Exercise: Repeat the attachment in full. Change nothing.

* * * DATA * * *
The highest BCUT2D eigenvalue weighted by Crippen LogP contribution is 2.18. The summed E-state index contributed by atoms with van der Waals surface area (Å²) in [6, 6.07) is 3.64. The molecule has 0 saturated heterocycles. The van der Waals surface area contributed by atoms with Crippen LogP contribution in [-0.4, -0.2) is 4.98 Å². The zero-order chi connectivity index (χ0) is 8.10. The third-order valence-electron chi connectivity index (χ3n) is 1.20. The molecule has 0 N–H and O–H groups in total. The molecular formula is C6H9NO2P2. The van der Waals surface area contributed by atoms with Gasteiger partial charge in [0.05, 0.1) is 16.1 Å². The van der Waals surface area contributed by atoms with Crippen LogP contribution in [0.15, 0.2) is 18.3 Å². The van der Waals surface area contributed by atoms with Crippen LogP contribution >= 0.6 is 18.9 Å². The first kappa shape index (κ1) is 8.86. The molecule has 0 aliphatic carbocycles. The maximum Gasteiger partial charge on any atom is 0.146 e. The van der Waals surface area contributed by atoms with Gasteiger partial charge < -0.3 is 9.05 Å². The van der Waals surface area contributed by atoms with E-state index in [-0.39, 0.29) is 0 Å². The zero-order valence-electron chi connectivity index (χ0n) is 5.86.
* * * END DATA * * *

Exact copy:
The highest BCUT2D eigenvalue weighted by Crippen LogP contribution is 2.18. The summed E-state index contributed by atoms with van der Waals surface area (Å²) in [6, 6.07) is 3.64. The molecule has 0 saturated heterocycles. The van der Waals surface area contributed by atoms with Crippen LogP contribution in [-0.4, -0.2) is 4.98 Å². The zero-order chi connectivity index (χ0) is 8.10. The third-order valence-electron chi connectivity index (χ3n) is 1.20. The molecule has 0 N–H and O–H groups in total. The molecular formula is C6H9NO2P2. The van der Waals surface area contributed by atoms with Gasteiger partial charge in [0.05, 0.1) is 16.1 Å². The van der Waals surface area contributed by atoms with Crippen LogP contribution in [0.15, 0.2) is 18.3 Å². The van der Waals surface area contributed by atoms with Crippen LogP contribution >= 0.6 is 18.9 Å². The first kappa shape index (κ1) is 8.86. The molecule has 0 aliphatic carbocycles. The maximum Gasteiger partial charge on any atom is 0.146 e. The van der Waals surface area contributed by atoms with Gasteiger partial charge < -0.3 is 9.05 Å². The van der Waals surface area contributed by atoms with E-state index in [-0.39, 0.29) is 0 Å². The zero-order valence-electron chi connectivity index (χ0n) is 5.86.